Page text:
There, even in the sway of my rage, my routine forced me (on a quiet Saturday morning) to sit with the question, “Why get angry at things, if anger doesn’t change it?” Then 12 or so hours later that same day, I was there again with that same question, and already I was having second thoughts about my plan. By Sunday, forced to ask myself twice why I was so convinced I had been harmed, I was leaning towards calling the plan off. And then on Monday, when reckoning whether I would even care about any of the things I was upset with in the future, whether I would even remember it, the answer was clearly no.

The right choice for me was clear too: Let it go. Move on.

It was Epicurus, Seneca’s favorite philosopher to quote despite their disagreements, who had said that vain was the word of the philosopher that does not heal the suffering of man. Anger, as we all know, is something we suffer like a fever. It consumes us, takes over our body, and changes the very temperature at which we operate. I was very much in the throes of a feverish anger in late February. I had been wronged and I wasn’t going to let that go unpunished, even at the risk of escalating the very kind of feud and conflict my book Conspiracy was partly a warning against.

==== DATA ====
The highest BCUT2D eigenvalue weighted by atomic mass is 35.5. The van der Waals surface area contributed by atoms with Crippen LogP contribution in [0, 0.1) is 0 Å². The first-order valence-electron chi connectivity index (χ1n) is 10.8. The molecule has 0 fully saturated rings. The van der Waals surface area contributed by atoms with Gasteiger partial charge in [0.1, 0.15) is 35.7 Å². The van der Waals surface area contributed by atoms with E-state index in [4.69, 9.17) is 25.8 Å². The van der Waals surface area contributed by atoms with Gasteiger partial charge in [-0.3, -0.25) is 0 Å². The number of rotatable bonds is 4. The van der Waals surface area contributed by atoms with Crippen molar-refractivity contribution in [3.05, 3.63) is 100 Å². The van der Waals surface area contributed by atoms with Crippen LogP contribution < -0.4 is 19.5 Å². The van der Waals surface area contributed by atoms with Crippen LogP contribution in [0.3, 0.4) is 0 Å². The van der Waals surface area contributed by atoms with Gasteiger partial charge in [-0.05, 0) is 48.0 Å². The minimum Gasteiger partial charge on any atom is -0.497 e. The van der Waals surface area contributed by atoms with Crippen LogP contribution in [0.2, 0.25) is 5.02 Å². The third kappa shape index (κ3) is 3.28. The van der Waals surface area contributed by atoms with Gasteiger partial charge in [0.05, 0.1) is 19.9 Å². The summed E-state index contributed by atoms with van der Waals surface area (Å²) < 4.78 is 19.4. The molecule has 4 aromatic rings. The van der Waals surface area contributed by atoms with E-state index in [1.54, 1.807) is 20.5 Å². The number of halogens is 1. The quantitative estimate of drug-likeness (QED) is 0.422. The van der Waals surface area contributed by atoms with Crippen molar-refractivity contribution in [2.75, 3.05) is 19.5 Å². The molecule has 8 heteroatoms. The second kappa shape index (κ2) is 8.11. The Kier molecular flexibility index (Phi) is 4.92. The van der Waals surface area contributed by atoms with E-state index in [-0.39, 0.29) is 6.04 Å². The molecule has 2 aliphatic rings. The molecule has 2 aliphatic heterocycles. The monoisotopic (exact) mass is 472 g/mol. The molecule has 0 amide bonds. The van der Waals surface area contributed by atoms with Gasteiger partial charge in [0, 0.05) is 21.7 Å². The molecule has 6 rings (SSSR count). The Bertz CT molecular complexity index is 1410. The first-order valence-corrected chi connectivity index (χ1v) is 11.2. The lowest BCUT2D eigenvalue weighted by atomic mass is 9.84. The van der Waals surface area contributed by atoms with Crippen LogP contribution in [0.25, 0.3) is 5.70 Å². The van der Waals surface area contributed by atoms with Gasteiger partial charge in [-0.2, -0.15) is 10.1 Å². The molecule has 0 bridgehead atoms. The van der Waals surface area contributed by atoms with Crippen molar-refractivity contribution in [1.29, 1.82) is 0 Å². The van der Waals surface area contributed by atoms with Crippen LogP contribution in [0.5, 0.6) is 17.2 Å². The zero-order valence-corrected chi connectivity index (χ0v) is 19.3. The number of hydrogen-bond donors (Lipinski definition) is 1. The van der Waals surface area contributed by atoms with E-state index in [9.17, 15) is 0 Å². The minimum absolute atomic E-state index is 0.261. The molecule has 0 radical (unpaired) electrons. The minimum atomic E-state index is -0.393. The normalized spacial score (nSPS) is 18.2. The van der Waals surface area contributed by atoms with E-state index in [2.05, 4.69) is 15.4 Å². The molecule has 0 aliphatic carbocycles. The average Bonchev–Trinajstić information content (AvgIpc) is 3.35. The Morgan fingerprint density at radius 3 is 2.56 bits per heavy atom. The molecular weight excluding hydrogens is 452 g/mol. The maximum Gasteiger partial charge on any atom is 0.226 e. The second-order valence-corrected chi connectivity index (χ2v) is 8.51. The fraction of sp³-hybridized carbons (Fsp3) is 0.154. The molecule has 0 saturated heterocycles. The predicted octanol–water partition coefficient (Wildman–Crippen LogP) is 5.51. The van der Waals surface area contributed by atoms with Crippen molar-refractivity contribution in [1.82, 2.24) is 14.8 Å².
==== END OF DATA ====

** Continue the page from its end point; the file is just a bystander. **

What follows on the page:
Philosophy was designed to help us break the fever of our destructive emotions and impulses.

When you’re sick, you take aspirin, you lay down, you put a cool rag on your forehead and you rest while you give your body room to do what it needs to do. In the same way, philosophy is a kind of balm, a process that gives our ruling reason the space it needs to do what it needs to do. You let your mind question and then override your impulses.

All I had needed was a day or two for that process to happen. By the third day, I was over it and had redirected my energies at something productive. My suffering had ended and I had no desire to create more suffering by getting into some pointless shouting match.

Besides, a few days later I came again across something else the Stoics had written which confirmed to me who had really been harmed in the whole experience.

“The person who does wrong, does wrong to themselves. The unjust person is unjust to themselves— making themselves evil.” Marcus Aurelius

So why would I need to punish the person who had hurt me? They had taken care of it themselves.